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X’ explains why cancer occurs more in males



Researchers, X chromosome, sex chromosomes, cancer, Males have X and a Y chromosome, females have two X, tumour, Dana-Farber Cancer Institute in Massachusetts

X AND Y chromosome

New York: Researchers have identified that X chromosome — one of the sex chromosomes that determines whether an individual is male or female — plays a major role in the increased incidence of cancer occurrence in males. “Across virtually every type of cancer, occurrence rates are higher in males than in females. In some cases, the difference might be very small — just a few percent points — but in certain cancers, incidence is two or three times higher in males,” said Andrew Lane from at Dana-Farber Cancer Institute in Massachusetts, US.

Men outpace women in developing many cancers, including those associated with tobacco use, such as kidney, renal, bladder, and oral cancers, Lane said.  The disparity is present among boys and girls, as well as men and women. “Data from the National Cancer Institute show that males carry about a 20 per cent higher risk than females of developing cancer. That translates into 150,000 additional new cases of cancer in men every year,” Lane added.

In the study, the researchers specifically focussed on tumour suppressor genes — which protect the cells from cancer. In cancers, these tumour suppressor genes are often mutated or deleted and are no longer functional. X chromosome was the only genes that were mutated more frequently in male cancers than female cancers.

Males have an X and a Y chromosome, and females have two X. In females, one of the X chromosomes shuts down and remains inactive for life to balance out the gene expression.  The study showed that some genes on the inactivated X chromosome in female cells “escape” that dormant state and function normally.

Thus females are protected from cancer to some relative extent because they have two copies of these genes whereas males only have one, the researchers said.  So if they are going to get a cancer that those genes are involved in, they have to mutate them twice, whereas males only have to have one mutation, Lane said. The study was reported in a paper published online in the journal Nature Genetics.



Health Ministry say’s for COVID-19 vaccin,No vaccination for pregnant, lactating women at this time.



The Union Health Ministry has informed all states and union territories that interchangeability of COVID-19 vaccines is not permitted, and pregnant and lactating women should not be administered the shots as they have not been part of any anti-coronavirus vaccine clinical trial so far.

The Drugs Controller General of India (DCGI) had recently granted emergency use authorisation to two COVID-19 vaccines – Covishield, developed by Oxford University and British-Swedish company AstraZeneca, and manufactured by the Serum Institute of India (SII) and Bharat Biotech’s Covaxin.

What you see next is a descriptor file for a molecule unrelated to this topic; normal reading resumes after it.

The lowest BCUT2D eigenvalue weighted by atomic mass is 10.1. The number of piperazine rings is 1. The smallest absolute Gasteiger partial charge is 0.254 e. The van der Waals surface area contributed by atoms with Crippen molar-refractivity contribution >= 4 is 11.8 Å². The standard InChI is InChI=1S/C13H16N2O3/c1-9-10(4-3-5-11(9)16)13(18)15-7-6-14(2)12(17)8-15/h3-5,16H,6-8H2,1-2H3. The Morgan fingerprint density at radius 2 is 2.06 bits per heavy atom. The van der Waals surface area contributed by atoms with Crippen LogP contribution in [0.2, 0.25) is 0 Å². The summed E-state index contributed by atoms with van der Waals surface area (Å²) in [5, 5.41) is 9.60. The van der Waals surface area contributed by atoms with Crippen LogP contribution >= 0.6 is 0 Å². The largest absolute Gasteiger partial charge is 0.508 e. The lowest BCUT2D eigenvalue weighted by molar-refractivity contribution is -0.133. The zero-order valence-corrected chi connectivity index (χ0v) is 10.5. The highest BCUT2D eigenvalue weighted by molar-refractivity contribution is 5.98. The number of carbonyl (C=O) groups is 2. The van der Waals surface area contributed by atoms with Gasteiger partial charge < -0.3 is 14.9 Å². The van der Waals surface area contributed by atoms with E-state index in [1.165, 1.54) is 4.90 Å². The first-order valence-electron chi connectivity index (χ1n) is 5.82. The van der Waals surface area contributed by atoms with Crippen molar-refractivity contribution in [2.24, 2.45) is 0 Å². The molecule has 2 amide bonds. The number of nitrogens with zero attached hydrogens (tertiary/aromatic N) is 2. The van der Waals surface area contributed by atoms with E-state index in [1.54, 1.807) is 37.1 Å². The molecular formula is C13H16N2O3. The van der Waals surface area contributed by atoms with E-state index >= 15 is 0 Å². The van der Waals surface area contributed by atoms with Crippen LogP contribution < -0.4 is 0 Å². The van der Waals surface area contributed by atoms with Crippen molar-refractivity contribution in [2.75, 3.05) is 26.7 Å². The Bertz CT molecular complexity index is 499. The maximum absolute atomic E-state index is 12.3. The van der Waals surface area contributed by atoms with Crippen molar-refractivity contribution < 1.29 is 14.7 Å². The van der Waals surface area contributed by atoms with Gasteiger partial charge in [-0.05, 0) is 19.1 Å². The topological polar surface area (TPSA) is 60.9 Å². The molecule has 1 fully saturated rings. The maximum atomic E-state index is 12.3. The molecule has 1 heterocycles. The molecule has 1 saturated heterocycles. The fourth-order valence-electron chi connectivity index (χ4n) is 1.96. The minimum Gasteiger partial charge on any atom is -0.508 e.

India will launch its COVID-19 vaccination drive from January 16 in what Prime Minister Narendra Modi has called the world’s largest inoculation programme.

Ahead of the vaccination drive, in a letter to all states and UTs, the ministry highlighted that under the emergency use authorisation, coronavirus vaccination is indicated only for 18 years and above.

Around three lakh healthcare and frontline workers will be inoculated at 2,934 sites across the country on the first day of the nationwide vaccination drive.

The ministry has already said that getting vaccinated for COVID-19 will be voluntary.

A consignment of an anti-COVID vaccine comprising its 93,000 doses reached Himachal Pradesh’s capital Shimla on January 14, said State Health Secretary Amitabh Avasthi. The consignment of Covishield vaccine had been airlifted from Pune to Chandigarh, from where it was brought to Shimla by road, he said.

A consignment of 18,500 COVID-19 vaccines, to be used in the first phase of inoculation, arrived in Aizawl from New Delhi on the day.

The first consignment of 32,000 doses of COVID-19 vaccine arrived in Arunachal Pradesh in a vaccine van from Guwahati on the day.

Nagaland received its first consignment of 26,500 doses of COVID-19 vaccine, said an official. The vials arrived from Delhi at Dimapur Airport in an aircraft, he said.

A Maharashtra government official has said it will take six to seven months for the vaccine to become available for those who are not in the high-risk category.

Around 1.62 lakh COVID-19 vaccine has reached all the 24 districts of Jharkhand for the scheduled first phase of the vaccination drive on January 16, according to a top Health department official.

(With inputs from PTI)

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